What gave me confidence:
Honestly that first phone call. This gentleman said what I was onto, if done right, could become a billion-dollar opportunity. I had always helped billion-dollar companies grow their business, but I had never been told that what I would set out to create would come anywhere close to a billion. So, that's what I took into every conversation. To the point where I have people asking me to invest before I can even put a business plan together. They saw the vision, they saw the mission and believed in the product. I knew it was only a matter of time before things aligned for me.”
How did you come up with your company name? Did you have other names you considered?
“This is fun. I have always liked compound names, especially with some playful elements. The first name that was very short-lived was HostLemon and then thank goodness the name Staybird popped into my mind. Ash and I started with let's go for something cutesy and then we started to give the name meaning like ‘As people flock like birds, anywhere they go can be a nest.’ We went with the birdhouse because birds honestly have it so easy, and they can fly anywhere and get a nice meal and be on their way. We said ‘what if people could go anywhere in the world and take their lifestyle with them?’ Queue: Lifestyle delivered. We went with blue because the sky was the limit. We had a mission that if successful would change the way people lived and the structure of the economy as we know it.”
What is the greatest challenge you faced in starting your business, and how did you overcome it?
“Our greatest challenge has been fundraising. Since we are an early-stage startup still pre-revenue, finding investors that are willing to take the risk is a challenge, even though we are well into our MVP and proof of concept. We did not let that discourage us. We have found overwhelming support from a lot of the big funds and accelerators, and even some private investors. The biggest challenge internally I would say is balancing time between fundraising and building our product. We wholeheartedly believe we are building what most esteem as a unicorn. We are not naïve. We know everyone says that about their product, but I wouldn't have quit my job and gone all into Staybird (without any revenue at the time and still very much in the idea stage with no implementation) if I did not believe we were building something truly world changing. A lot of our investors have come from people who honestly just loved our concept and would use it as customers when [given] the chance. While we are still not yet at our goal, we have no doubt we will be able to raise the funding needed to build the right software and pay for a lot of the contract help needed to service our areas with the best providers.”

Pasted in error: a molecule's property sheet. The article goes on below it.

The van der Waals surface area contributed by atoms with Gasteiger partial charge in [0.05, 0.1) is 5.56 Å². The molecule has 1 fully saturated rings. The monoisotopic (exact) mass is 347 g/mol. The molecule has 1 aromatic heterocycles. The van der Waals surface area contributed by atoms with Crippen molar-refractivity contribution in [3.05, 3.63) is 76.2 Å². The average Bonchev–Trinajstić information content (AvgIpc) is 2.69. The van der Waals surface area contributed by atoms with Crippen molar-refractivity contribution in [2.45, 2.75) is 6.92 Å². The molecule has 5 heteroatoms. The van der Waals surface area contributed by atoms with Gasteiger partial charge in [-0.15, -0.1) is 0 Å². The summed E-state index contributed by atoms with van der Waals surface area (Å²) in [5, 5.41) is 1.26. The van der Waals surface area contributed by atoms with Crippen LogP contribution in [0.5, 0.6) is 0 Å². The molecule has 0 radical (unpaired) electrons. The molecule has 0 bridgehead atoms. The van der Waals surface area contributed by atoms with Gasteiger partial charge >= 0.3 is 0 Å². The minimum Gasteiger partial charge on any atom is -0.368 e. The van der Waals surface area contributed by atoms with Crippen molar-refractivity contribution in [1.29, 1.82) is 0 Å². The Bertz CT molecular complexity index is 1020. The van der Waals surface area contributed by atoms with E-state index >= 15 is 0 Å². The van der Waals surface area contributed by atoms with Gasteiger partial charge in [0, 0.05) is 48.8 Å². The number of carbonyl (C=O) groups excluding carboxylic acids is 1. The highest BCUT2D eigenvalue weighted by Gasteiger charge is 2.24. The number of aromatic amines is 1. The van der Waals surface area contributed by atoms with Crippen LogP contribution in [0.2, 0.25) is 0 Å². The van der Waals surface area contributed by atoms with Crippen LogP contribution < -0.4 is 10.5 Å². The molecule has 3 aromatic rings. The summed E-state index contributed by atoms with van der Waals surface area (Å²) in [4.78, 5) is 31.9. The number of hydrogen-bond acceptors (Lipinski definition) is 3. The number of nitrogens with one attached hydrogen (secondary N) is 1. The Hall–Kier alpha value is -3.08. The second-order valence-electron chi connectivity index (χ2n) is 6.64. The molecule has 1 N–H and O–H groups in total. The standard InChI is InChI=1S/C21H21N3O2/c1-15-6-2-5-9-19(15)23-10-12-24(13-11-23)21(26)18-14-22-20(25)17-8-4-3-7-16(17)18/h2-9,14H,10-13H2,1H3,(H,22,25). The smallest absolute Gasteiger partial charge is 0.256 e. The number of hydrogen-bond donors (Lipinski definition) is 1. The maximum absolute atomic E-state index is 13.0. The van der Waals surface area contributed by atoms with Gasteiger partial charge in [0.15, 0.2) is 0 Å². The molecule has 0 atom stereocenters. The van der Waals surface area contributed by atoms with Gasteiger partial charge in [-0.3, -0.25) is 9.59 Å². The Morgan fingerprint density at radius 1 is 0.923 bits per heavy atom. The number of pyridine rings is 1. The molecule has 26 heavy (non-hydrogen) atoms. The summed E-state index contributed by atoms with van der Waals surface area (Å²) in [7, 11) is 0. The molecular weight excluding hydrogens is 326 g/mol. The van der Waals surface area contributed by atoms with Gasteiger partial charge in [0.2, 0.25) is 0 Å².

Who is your product or service made for? Who is your target market?
“Staybird is made for three types of users: People who live in a rent-based arrangement like apartments, hotels, Airbnbs, student living communities, assisted living communities, and others. Our clientele here needs access to on-demand services and wants to take more control over their lifestyle. Rolling services into their living arrangements allows them to potentially save money on rent, budget their lifestyle, and take services they love with them on the go. The second user is the real estate partner who wishes to improve their own customer experience through lifestyle-based services without having to "hire" more staff, which can become too costly.”
What's your marketing strategy?